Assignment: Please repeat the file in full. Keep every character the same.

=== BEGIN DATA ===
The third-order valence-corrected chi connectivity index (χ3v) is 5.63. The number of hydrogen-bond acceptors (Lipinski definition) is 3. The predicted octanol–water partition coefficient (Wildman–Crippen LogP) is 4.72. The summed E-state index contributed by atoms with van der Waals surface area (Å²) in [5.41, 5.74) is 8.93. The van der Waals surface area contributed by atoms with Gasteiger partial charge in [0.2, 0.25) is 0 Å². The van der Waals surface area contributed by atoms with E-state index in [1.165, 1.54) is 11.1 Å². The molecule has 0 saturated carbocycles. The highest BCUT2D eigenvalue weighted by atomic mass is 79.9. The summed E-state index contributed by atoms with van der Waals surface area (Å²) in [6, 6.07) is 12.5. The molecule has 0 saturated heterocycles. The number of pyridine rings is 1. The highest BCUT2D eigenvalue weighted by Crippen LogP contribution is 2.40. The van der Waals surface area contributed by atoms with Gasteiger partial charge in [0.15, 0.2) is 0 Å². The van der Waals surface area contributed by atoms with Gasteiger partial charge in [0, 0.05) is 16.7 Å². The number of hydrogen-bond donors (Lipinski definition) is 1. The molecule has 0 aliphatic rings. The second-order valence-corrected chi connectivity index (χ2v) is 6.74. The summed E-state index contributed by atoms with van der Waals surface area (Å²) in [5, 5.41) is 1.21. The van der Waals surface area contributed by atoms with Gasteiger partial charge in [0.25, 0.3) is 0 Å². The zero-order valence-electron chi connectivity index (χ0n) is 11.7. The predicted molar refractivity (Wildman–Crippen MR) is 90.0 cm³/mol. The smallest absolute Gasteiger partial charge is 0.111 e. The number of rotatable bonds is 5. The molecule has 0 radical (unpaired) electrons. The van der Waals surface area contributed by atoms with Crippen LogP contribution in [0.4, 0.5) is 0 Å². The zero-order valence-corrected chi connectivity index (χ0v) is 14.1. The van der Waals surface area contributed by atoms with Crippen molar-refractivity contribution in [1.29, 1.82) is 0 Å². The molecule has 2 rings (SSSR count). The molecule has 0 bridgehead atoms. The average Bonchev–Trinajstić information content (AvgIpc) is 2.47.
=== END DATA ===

The third-order valence-corrected chi connectivity index (χ3v) is 5.63. The number of hydrogen-bond acceptors (Lipinski definition) is 3. The predicted octanol–water partition coefficient (Wildman–Crippen LogP) is 4.72. The summed E-state index contributed by atoms with van der Waals surface area (Å²) in [5.41, 5.74) is 8.93. The van der Waals surface area contributed by atoms with Gasteiger partial charge in [0.2, 0.25) is 0 Å². The van der Waals surface area contributed by atoms with E-state index in [1.165, 1.54) is 11.1 Å². The molecule has 0 saturated carbocycles. The highest BCUT2D eigenvalue weighted by atomic mass is 79.9. The summed E-state index contributed by atoms with van der Waals surface area (Å²) in [6, 6.07) is 12.5. The molecule has 0 saturated heterocycles. The number of pyridine rings is 1. The highest BCUT2D eigenvalue weighted by Crippen LogP contribution is 2.40. The van der Waals surface area contributed by atoms with Gasteiger partial charge in [0.15, 0.2) is 0 Å². The van der Waals surface area contributed by atoms with Gasteiger partial charge in [0, 0.05) is 16.7 Å². The number of hydrogen-bond donors (Lipinski definition) is 1. The molecule has 0 aliphatic rings. The second-order valence-corrected chi connectivity index (χ2v) is 6.74. The summed E-state index contributed by atoms with van der Waals surface area (Å²) in [5, 5.41) is 1.21. The van der Waals surface area contributed by atoms with Gasteiger partial charge in [0.25, 0.3) is 0 Å². The zero-order valence-electron chi connectivity index (χ0n) is 11.7. The predicted molar refractivity (Wildman–Crippen MR) is 90.0 cm³/mol. The smallest absolute Gasteiger partial charge is 0.111 e. The number of rotatable bonds is 5. The molecule has 0 radical (unpaired) electrons. The van der Waals surface area contributed by atoms with Crippen LogP contribution in [0.4, 0.5) is 0 Å². The zero-order valence-corrected chi connectivity index (χ0v) is 14.1. The van der Waals surface area contributed by atoms with Crippen molar-refractivity contribution in [1.29, 1.82) is 0 Å². The molecule has 2 rings (SSSR count). The molecule has 0 bridgehead atoms. The average Bonchev–Trinajstić information content (AvgIpc) is 2.47.